West Bank: Palestinian shot dead as Israeli settlers storm another town
On Wednesday afternoon, scores of Israeli settlers protected by soldiers attacked the occupied West Bank town of Turmusaya, north of Ramallah, killing a Palestinian man and torching homes, vehicles and agricultural land.
A 27-year-old man identified by the Palestinian health ministry as Omar Ketin was killed by gunfire. It was not immediately clear if he had been shot by armed settlers or Israeli troops.
The sudden attack came around lunchtime after a difficult night for Palestinians near Nablus, whose villages and towns were similarly attacked by Israeli settlers, wounding several people.
Lafi Adeeb, the mayor of Turmusaya, said more than 400 armed Jewish settlers, coming from the Shilo settlement established on the town's lands, attacked the Palestinian community and set fire to around 30 houses and 60 vehicles.
Adeeb told Middle East Eye that he and other residents helped evacuate people from burning buildings, including children, women and the elderly, dozens of who were choking on the smoke.
“This is genocide, this is a war against us. Settlers carrying weapons and canisters full of fuel attack our small village and set fire to houses over the heads of their inhabitants,” Adeeb added.
'This is genocide, this is a war against us. Settlers carrying weapons and canisters full of fuel attack our small village and set fire to houses'
- Lafi Adeeb, mayor of Turmusaya,
This attack on the town is not the first of its kind, but it is the largest in several years.
Turmusaya, which has had lands confiscated by Israel for the construction of the Shilo illegal settlement and other outposts, has been occasionally targeted by settlers in recent years.
As the settlers descended on Turmusaya, dozens of unnamed residents gathered to confront them and defend their homes, only to find their way blocked by Israeli soldiers protecting the attackers.
Israeli soldiers also closed off the entrances to the town, making it difficult for fire engines and ambulances to arrive.
According to Adeeb, more than 100 Palestinians were wounded, including 12 from live bullets.
“They attacked our town by surprise, sneaking in at noon because they know that the citizens are busy and most of them are outside the town. The attack was large and organised, with full protection and coordination with the Israeli army, which is working against us and protecting them,” Adeeb said.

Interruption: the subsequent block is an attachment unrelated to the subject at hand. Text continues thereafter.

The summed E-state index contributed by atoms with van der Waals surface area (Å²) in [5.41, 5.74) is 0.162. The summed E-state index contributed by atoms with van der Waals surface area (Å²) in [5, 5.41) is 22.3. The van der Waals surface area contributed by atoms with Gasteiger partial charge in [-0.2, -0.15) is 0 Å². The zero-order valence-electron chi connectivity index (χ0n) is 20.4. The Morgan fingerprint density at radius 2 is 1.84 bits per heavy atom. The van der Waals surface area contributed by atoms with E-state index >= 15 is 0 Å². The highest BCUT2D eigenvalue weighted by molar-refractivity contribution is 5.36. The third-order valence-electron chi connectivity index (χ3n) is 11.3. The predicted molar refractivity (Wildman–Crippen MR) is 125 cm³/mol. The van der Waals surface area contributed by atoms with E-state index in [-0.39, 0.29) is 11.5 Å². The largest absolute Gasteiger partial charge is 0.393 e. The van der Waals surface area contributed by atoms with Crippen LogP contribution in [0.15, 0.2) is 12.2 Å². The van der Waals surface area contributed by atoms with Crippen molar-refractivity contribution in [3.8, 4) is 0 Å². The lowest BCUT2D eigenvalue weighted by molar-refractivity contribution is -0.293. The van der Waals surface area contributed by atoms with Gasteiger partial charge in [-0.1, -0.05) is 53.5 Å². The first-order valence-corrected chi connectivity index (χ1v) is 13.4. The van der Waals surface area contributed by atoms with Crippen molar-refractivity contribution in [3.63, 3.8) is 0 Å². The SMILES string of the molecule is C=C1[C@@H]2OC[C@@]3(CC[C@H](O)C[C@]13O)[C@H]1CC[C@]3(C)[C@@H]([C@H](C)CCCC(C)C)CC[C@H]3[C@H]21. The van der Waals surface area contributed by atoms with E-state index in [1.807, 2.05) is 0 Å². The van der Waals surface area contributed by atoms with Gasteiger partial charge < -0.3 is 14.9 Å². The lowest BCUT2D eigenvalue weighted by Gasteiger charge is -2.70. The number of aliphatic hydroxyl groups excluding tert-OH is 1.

With ambulances blocked from much of the town by soldiers, residents had to transport the wounded to medical centres using their own vehicles.
Turmusaya resident Ahmed Jabara described the settlers' attack as ferocious, especially since they were armed and protected by Israeli soldiers.
He told MEE that at times his town resembled a burning battlefield, its beautiful tiled houses turning black under a cloud of smoke.
“We finished the noon prayer, then we heard screams on the northern side of the town. We rushed there and found the vehicles burning and everything on fire, which devoured the agricultural crops and trees,” Jabara said.
Ameer Makhoul, a Palestinian analyst specialised in Israel issues, said the attack on Turmusaya was “not settler aggression, but state terrorism”.
“Terrorist settler gangs are an integral part of the occupying state, and their job is to commit acts of genocide and intimidation of the Palestinians so that their state escapes responsibility and legal accountability,” he told MEE.
“Terrorist gangs alongside the regular forces are an integral part of Zionist ideology.”
He said the tactics of Israel using irregular thugs alongside troops can be seen from February’s attack on Huwwara to the Nakba of 1948, when more than 300,000 Palestinians were forced from their homes.
“This is what the Arab student movement witnessed in Israeli universities in the 70s and the beginning of the 80s when the police allied with the universities’ security, the Shin Bet and criminal gangs to suppress Arab students.”
Makhoul described the settlers as “seemingly unofficial tools to implement the official pro-annexation policies of the Israeli government in the West Bank”, led by far-right Finance Minister Bezalel Smotrich.
Turmusaya is located along the main road connecting the cities of Ramallah and Nablus.
Around 4,000 people live in the town, with 14,000 other Palestinians from Turmusaya living abroad, primarily in the United States.